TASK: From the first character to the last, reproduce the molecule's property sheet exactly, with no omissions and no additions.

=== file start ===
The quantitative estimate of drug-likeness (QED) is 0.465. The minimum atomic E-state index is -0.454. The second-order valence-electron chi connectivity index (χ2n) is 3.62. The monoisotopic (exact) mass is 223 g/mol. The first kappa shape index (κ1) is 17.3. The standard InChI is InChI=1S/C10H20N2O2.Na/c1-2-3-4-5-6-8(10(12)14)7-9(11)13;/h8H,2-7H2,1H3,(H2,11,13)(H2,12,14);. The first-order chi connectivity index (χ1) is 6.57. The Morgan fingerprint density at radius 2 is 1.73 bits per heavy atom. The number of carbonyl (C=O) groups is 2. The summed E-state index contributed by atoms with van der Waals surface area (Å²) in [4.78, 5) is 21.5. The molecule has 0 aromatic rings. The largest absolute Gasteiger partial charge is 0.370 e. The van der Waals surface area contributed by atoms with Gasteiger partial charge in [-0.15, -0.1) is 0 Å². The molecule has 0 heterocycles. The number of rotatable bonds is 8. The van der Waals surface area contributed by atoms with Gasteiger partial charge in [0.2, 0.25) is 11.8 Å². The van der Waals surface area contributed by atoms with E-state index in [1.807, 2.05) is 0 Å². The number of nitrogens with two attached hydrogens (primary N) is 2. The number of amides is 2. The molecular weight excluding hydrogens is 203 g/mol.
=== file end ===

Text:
The quantitative estimate of drug-likeness (QED) is 0.465. The minimum atomic E-state index is -0.454. The second-order valence-electron chi connectivity index (χ2n) is 3.62. The monoisotopic (exact) mass is 223 g/mol. The first kappa shape index (κ1) is 17.3. The standard InChI is InChI=1S/C10H20N2O2.Na/c1-2-3-4-5-6-8(10(12)14)7-9(11)13;/h8H,2-7H2,1H3,(H2,11,13)(H2,12,14);. The first-order chi connectivity index (χ1) is 6.57. The Morgan fingerprint density at radius 2 is 1.73 bits per heavy atom. The number of carbonyl (C=O) groups is 2. The summed E-state index contributed by atoms with van der Waals surface area (Å²) in [4.78, 5) is 21.5. The molecule has 0 aromatic rings. The largest absolute Gasteiger partial charge is 0.370 e. The van der Waals surface area contributed by atoms with Gasteiger partial charge in [-0.15, -0.1) is 0 Å². The molecule has 0 heterocycles. The number of rotatable bonds is 8. The van der Waals surface area contributed by atoms with Gasteiger partial charge in [0.2, 0.25) is 11.8 Å². The van der Waals surface area contributed by atoms with E-state index in [1.807, 2.05) is 0 Å². The number of nitrogens with two attached hydrogens (primary N) is 2. The number of amides is 2. The molecular weight excluding hydrogens is 203 g/mol.